Dress Code History: “Bloomer Warfare”

An 1850’s Debate Over Pants

Born in Townshend, Vermont, in 1810, Clarina Howard Nichols established herself as a political activist while petitioning for married women’s property right after divorcing her first husband.  In 1843, she married George W. Nichols, editor of the Windham County Democrat. When George became ill, Nichols stepped up to act as editor of the newspaper and thus started her writing career. Her sarcastic editorials encouraged lawmakers to pass an 1847 act that secured property rights for married women.
In 1851, she became the first woman to address the Vermont legislature. For this she was considered “the champion of Woman’s Rights in Vermont” (2). Though Nichols set her sights on more than just rights for women — she also lectured on temperance around New England, joined the Free Soil movement in Kansas, and ran a home for freed slaves in D.C. during the Civil War — her greatest impact on Vermont was through her work to gain equality for women through her writing. (3).  And on occasion, Nichols’ editorials — usually reserved for talk of politics or morals — had an unexpected topic: current fashion.

In the 1840’s, the popular women’s fashion was anything but comfortable — or safe. High, stiff collars pressed uncomfortably against women’s throats. Whalebone corsets pinched so tightly at the waist  that organs were pushed out of place. Layers and layers of rigid petticoats were worn under heavy skirts that were so long, several inches were left dragging on the floor. (5)

Yet, in the early 1850’s, a new style of dress eliminated many of these issues. It still had the irritating collars of the traditional dress, but the waists were worn much looser. The biggest and most controversial change, however, was to the skirt. It ended right below the knee, and the rest of the leg was covered by a loose fitting trouser, otherwise known as bloomers.

The “Bloomer costume” (7) was originally designed to improve women’s health by giving them more mobility and comfort . Still, it challenged the traditional ideas about a woman’s role and quickly became a nationwide topic of debate. “…we care but little how the ladies dress, so they are beautiful, amiable, and kind-hearted towards their husbands…” said one newspaper. (8) Nichols and many other women’s rights activists, such as Elizabeth Cady Stanton (9), adopted — and defended — the outfit.

Nichols used her position at the Windham County Democrat to support bloomers and to criticize anyone who attacked them. She often used her editorials to attack local newspapers that criticized bloomers. In response, she was often mocked by other newspapers, yet she was unwavering in her support. She often republished what other newspapers said about her and her beliefs in her own paper so she could offer her own counterarguments. This poem, originally published in the Statesmen, was written specifically about Nichols (“thy wife”):


Here hangs thy Sign, all plain in sight;

Hang up thy wife, (in breeches tight,)

And striking emblem it will be

Of “Woman’s Rights” and Liberty! (10)


Another criticism, while less creative, was more straightforward. An editorial in the Lynn Bay State newspaper stated: “If the ladies like the ‘Bloomer,’ why let them wear it; but we sincerely hope they will not all forsake their domestic duties and go round lecturing on ‘women’s rights.’”

To their critics, women’s fashion choices were challenging their place in society. If women could wear pants, why couldn’t they do men’s jobs?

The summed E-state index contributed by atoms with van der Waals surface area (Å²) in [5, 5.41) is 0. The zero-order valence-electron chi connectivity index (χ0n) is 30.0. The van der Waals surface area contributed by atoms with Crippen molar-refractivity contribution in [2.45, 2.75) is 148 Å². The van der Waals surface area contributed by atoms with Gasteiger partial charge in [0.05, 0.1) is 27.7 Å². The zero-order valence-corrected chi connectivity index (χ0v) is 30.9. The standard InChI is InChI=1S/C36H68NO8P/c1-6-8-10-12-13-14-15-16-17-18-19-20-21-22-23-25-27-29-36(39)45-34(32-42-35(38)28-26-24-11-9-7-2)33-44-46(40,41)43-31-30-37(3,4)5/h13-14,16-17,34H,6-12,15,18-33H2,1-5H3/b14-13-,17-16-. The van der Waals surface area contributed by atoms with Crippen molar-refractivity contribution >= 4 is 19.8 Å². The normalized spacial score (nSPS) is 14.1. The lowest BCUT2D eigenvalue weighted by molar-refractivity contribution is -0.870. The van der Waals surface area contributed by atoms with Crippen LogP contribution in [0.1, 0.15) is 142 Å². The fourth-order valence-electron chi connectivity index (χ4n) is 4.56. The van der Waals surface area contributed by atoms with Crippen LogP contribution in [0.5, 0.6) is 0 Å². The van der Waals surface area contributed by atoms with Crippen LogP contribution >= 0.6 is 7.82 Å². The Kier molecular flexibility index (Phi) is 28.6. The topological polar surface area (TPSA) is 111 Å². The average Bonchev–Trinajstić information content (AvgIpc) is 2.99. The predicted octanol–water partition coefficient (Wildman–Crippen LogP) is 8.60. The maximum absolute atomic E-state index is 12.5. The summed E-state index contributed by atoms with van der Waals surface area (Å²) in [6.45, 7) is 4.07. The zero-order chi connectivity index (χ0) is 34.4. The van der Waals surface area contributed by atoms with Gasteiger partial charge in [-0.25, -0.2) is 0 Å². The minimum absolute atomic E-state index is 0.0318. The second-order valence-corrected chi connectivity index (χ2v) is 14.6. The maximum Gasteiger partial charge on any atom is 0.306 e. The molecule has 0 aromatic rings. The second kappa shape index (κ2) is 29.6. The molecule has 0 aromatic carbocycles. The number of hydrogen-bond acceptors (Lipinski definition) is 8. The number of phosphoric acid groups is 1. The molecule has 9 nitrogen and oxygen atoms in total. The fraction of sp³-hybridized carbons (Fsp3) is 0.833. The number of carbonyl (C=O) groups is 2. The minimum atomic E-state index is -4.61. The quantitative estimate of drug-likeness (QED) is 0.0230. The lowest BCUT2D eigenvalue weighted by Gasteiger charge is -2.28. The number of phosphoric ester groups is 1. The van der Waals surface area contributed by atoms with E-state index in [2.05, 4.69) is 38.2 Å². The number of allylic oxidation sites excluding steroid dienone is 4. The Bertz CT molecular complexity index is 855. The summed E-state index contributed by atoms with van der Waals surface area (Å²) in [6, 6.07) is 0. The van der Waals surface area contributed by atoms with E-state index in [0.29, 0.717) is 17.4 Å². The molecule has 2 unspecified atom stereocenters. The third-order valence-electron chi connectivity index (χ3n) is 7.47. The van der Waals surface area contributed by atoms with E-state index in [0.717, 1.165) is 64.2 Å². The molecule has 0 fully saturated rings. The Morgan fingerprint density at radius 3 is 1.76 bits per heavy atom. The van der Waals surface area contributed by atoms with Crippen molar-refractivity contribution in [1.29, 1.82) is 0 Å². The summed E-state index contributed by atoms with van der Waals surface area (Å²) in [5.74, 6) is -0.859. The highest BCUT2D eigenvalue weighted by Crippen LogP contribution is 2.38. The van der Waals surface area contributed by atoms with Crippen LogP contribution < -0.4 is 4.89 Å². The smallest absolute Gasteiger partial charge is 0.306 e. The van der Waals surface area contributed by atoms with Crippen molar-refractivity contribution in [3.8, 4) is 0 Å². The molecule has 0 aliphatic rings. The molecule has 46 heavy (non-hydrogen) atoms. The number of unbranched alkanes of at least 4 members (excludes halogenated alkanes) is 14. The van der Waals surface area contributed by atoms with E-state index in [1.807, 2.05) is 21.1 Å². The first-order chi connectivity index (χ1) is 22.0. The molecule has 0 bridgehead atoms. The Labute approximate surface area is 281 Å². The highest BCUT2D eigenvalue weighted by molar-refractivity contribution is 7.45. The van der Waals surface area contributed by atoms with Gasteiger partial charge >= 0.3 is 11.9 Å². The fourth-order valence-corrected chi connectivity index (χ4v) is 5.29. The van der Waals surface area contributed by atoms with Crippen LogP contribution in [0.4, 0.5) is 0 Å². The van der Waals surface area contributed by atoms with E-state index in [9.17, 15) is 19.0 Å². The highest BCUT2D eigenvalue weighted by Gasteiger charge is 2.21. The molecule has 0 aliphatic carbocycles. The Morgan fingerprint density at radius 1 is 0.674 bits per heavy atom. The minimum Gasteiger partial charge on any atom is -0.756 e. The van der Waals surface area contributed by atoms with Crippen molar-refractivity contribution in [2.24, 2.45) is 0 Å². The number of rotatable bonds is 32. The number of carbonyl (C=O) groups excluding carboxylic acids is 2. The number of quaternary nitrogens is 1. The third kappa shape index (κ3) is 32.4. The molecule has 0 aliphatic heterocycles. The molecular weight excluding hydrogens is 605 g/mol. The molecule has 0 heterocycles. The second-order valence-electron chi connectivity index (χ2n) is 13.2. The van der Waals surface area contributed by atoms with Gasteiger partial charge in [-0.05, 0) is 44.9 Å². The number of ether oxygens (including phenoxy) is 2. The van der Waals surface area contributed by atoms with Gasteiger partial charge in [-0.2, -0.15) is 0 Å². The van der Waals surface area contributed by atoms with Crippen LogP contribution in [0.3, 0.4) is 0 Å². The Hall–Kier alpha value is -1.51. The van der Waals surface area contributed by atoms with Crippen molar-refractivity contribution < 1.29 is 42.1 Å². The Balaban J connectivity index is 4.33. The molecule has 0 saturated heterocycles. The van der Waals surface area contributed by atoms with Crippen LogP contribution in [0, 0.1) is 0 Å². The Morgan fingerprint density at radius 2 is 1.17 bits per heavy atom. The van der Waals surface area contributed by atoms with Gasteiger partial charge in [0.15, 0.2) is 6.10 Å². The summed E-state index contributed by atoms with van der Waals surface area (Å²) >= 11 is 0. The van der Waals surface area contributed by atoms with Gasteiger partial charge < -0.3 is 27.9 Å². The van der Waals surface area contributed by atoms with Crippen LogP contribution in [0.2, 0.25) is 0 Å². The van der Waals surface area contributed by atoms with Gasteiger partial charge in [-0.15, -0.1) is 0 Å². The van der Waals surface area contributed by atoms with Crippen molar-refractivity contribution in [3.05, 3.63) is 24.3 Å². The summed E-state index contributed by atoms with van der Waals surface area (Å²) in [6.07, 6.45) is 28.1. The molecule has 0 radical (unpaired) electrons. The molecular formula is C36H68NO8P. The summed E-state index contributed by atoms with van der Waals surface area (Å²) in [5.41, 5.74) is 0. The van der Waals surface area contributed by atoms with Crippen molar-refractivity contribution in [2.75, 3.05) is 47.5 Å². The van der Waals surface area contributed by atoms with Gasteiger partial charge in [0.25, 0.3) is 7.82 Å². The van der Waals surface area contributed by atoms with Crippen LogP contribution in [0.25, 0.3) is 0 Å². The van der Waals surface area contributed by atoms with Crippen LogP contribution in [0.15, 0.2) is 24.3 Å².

“A true woman shines brightest in her own sphere,”they said.

Nichols responded to this statement by saying, in her signature sarcastic tone: “It is something, that men will ‘let us wearthe dress we ‘like’”. (11)  

If a pair of pants and a short skirt were such a threat to the traditional roles of women in society, then it is no wonder that Nichols was willing to fight for them. She saw a small change and helped make it a part of a much greater movement.


For Discussion:
         Bloomers may no longer be in popular fashion, but the debate about how women dress is still raging on.  What are the specific questions about women’s fashion in our society today?  Where, or on what platforms, do these debates take place?  And are women’s voices empowered in our current media environment?  

Works Cited


Bunyan, John. Editorial. Ed. Clarina I. H. Nichols. Windham County Democrat [Brattleboro, Vermont] 28 Sept. 1853: n. pag. Chronicling America. Web.

Green-Mountain Freeman [Montpelier, VT] 4 Nov. 1852. Chronicling America. Web.

“Clarina Irene Howard Nichols.” Women’s History Database. Vermont Historical Society. Web.

“Clarina Nichols.” Kansapedia. Kansas Historical Society. Web.

“Women’s Clothing.” Landscape Change Program. University of Vermont. Web. 06 Nov. 2016.

“Bloomer Waltz, (costume for Summer). Composed by William Dessier. Op 29. / Lith. of Sarony & Major, N.Y.” The Library of Congress. Web.

Windham County Democrat [Brattleboro, Vermont] 16 July 1851. Chronicling America. Web.

The Athens Post [Athens, Tennessee] 27 June 1851: n. pag. Chronicling America. Web.

“Amelia Bloomer.” National Parks Service. U.S. Department of the Interior. Web.

Nichols, Clarina I. H. Windham County Democrat [Brattleboro, Vermont] 6 July 1853. Chronicling America. Web.

Nichols, Clarina I. H. Editorial. Windham County Democrat [Brattleboro, Vermont] 13 Apr. 1853, 87th ed. Chronicling America. Web.

Capatides, Christina. “Hillary Clinton Wears White Pantsuit to Debate, Internet Goes Crazy for It.” CBSNews. CBS Interactive, 26 Oct. 2016. Web. 06 Nov. 2016.

(Title) “Women, and the New Fangle!” The Rutland Herald [Rutland, VT] 10 July 1851. Chronicling America. Web.

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